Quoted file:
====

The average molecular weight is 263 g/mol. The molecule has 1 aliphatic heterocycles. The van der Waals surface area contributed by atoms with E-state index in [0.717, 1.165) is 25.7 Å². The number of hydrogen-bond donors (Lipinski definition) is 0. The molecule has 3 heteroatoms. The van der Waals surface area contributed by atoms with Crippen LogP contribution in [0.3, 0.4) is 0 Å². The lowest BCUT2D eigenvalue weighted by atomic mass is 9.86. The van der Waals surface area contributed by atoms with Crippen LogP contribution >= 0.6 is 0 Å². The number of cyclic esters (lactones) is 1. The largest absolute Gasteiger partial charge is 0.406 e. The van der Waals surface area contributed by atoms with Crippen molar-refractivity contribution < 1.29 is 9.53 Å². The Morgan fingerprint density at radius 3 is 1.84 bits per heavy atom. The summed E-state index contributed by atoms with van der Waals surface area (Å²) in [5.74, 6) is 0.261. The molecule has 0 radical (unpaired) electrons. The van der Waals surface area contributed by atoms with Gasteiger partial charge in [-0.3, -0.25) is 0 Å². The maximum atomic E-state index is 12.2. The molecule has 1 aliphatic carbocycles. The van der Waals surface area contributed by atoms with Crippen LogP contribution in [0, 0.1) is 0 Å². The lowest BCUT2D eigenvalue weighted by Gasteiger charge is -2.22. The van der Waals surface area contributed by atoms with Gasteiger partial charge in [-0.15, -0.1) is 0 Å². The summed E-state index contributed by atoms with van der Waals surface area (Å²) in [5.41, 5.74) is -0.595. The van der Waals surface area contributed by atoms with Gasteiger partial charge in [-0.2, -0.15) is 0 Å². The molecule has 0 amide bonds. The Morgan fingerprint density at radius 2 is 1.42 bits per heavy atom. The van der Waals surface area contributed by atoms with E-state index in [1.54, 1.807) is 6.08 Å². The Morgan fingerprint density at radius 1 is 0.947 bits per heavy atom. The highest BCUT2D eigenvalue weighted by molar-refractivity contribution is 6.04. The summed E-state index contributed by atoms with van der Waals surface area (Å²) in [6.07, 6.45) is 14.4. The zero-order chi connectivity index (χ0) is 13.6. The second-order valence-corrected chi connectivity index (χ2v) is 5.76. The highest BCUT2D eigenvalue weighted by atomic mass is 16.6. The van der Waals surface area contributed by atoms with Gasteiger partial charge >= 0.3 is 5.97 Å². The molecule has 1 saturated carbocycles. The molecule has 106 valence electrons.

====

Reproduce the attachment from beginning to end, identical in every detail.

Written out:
The average molecular weight is 263 g/mol. The molecule has 1 aliphatic heterocycles. The van der Waals surface area contributed by atoms with E-state index in [0.717, 1.165) is 25.7 Å². The number of hydrogen-bond donors (Lipinski definition) is 0. The molecule has 3 heteroatoms. The van der Waals surface area contributed by atoms with Crippen LogP contribution in [0.3, 0.4) is 0 Å². The lowest BCUT2D eigenvalue weighted by atomic mass is 9.86. The van der Waals surface area contributed by atoms with Crippen LogP contribution >= 0.6 is 0 Å². The number of cyclic esters (lactones) is 1. The largest absolute Gasteiger partial charge is 0.406 e. The van der Waals surface area contributed by atoms with Crippen molar-refractivity contribution < 1.29 is 9.53 Å². The Morgan fingerprint density at radius 3 is 1.84 bits per heavy atom. The summed E-state index contributed by atoms with van der Waals surface area (Å²) in [5.74, 6) is 0.261. The molecule has 0 radical (unpaired) electrons. The van der Waals surface area contributed by atoms with Gasteiger partial charge in [-0.3, -0.25) is 0 Å². The maximum atomic E-state index is 12.2. The molecule has 1 aliphatic carbocycles. The van der Waals surface area contributed by atoms with Crippen LogP contribution in [0, 0.1) is 0 Å². The lowest BCUT2D eigenvalue weighted by Gasteiger charge is -2.22. The van der Waals surface area contributed by atoms with Gasteiger partial charge in [-0.15, -0.1) is 0 Å². The summed E-state index contributed by atoms with van der Waals surface area (Å²) in [5.41, 5.74) is -0.595. The van der Waals surface area contributed by atoms with Gasteiger partial charge in [-0.2, -0.15) is 0 Å². The molecule has 0 amide bonds. The Morgan fingerprint density at radius 2 is 1.42 bits per heavy atom. The van der Waals surface area contributed by atoms with E-state index in [1.54, 1.807) is 6.08 Å². The Morgan fingerprint density at radius 1 is 0.947 bits per heavy atom. The highest BCUT2D eigenvalue weighted by molar-refractivity contribution is 6.04. The summed E-state index contributed by atoms with van der Waals surface area (Å²) in [6.07, 6.45) is 14.4. The zero-order chi connectivity index (χ0) is 13.6. The second-order valence-corrected chi connectivity index (χ2v) is 5.76. The highest BCUT2D eigenvalue weighted by atomic mass is 16.6. The van der Waals surface area contributed by atoms with Gasteiger partial charge >= 0.3 is 5.97 Å². The molecule has 1 saturated carbocycles. The molecule has 106 valence electrons.